U.S. officials say they have not heard a word from Chinese
health authorities since the Washington State Department of Health
sent test results showing that geoducks from Puget Sound are safe
A ban on shellfish imports from the Northwest continues. By all
accounts, it appears that U.S. shellfish exporters will miss a
chance to provide geoducks, oysters and other shellfish to China
during lucrative Chinese New Year celebrations next week.
The National Oceanic and Atmospheric Administration has sent the
health department’s test results to China, NOAA spokeswoman Connie
Barclay told me yesterday. “We will continue to work with folks to
see if we can resolve this issue,” she said.
Meanwhile, Chinese Central Television (CCTV), a
government-sponsored TV network in China, has produced a video
describing the issue, including the economic effects on shellfish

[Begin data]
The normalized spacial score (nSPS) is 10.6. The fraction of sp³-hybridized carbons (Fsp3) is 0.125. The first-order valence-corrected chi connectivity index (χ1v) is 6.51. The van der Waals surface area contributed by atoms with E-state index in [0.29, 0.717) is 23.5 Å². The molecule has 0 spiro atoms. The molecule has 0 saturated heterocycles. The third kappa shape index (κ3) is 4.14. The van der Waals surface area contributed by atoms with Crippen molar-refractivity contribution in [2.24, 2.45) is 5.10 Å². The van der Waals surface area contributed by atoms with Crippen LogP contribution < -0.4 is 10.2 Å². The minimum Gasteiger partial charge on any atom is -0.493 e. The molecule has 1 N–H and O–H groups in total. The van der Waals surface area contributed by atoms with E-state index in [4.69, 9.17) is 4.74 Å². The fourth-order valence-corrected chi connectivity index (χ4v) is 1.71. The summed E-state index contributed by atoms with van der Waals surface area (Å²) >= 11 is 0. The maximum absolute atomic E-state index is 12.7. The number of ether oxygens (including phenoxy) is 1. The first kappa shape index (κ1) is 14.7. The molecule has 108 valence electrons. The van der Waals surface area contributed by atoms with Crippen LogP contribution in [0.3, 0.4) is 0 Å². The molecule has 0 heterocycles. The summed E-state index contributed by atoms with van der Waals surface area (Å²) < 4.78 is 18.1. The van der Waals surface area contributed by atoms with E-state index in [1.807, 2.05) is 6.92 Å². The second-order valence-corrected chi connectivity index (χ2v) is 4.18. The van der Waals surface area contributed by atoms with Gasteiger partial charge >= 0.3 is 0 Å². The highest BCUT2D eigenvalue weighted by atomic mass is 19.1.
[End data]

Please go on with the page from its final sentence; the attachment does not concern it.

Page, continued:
growers. It’s a pretty straightforward piece, but offers no hint
about what further steps may be taken by the Chinese
Sunday marked the halfway point in my ongoing series “Taking the
Pulse of Puget Sound,” which examines the health of our waterway
and asks the question, “With all the money being spent on
restoration, are we making any progress?”
For me, the series so far has been an adventure and a learning
experience, thanks to abundant help from the many great scientists
and smart policy makers we have in this region.
The first half of the project has focused largely on species,
including humans; herring and organisms at the base of the food
web; salmon and marine fish; marine mammals; and
Sunday’s piece on birds (subscription).
Still to come are stories about marine water quality, freshwater
quality, upland habitat, water quantity and the future.
As a reporter, I regret that everyone can’t read all these
stories immediately without a subscription to the Kitsap Sun, but I
have to trust that these kinds of business decisions will allow me
to keep doing my work. Still, many of the stories, photos and
graphics in this series are available now with or without
subscription, starting with the lead page, “Taking
the Pulse of Puget Sound,” and moving through the series:
Some of the larger points from the latest seabird
Puget Sound has about 70 common species of marine birds. Many